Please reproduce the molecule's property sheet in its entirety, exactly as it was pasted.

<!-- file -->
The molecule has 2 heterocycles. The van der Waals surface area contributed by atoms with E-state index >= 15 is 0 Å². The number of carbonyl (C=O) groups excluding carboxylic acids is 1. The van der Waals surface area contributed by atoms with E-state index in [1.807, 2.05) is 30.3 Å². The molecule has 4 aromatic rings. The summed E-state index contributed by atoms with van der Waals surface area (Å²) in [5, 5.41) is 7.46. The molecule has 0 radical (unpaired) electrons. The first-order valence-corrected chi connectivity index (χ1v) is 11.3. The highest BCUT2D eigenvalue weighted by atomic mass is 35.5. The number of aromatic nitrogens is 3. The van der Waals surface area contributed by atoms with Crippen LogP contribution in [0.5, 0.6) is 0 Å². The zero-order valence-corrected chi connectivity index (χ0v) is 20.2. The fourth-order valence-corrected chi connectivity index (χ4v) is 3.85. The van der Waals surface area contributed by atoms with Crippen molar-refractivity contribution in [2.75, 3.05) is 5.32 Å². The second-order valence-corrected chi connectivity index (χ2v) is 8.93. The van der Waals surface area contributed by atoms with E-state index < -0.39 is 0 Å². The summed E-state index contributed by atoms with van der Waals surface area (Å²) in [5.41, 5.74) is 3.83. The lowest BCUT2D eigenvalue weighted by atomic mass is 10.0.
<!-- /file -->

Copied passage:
The molecule has 2 heterocycles. The van der Waals surface area contributed by atoms with E-state index >= 15 is 0 Å². The number of carbonyl (C=O) groups excluding carboxylic acids is 1. The van der Waals surface area contributed by atoms with E-state index in [1.807, 2.05) is 30.3 Å². The molecule has 4 aromatic rings. The summed E-state index contributed by atoms with van der Waals surface area (Å²) in [5, 5.41) is 7.46. The molecule has 0 radical (unpaired) electrons. The first-order valence-corrected chi connectivity index (χ1v) is 11.3. The highest BCUT2D eigenvalue weighted by atomic mass is 35.5. The number of aromatic nitrogens is 3. The van der Waals surface area contributed by atoms with Crippen LogP contribution in [0.5, 0.6) is 0 Å². The zero-order valence-corrected chi connectivity index (χ0v) is 20.2. The fourth-order valence-corrected chi connectivity index (χ4v) is 3.85. The van der Waals surface area contributed by atoms with Crippen molar-refractivity contribution in [2.75, 3.05) is 5.32 Å². The second-order valence-corrected chi connectivity index (χ2v) is 8.93. The van der Waals surface area contributed by atoms with E-state index < -0.39 is 0 Å². The summed E-state index contributed by atoms with van der Waals surface area (Å²) in [5.41, 5.74) is 3.83. The lowest BCUT2D eigenvalue weighted by atomic mass is 10.0.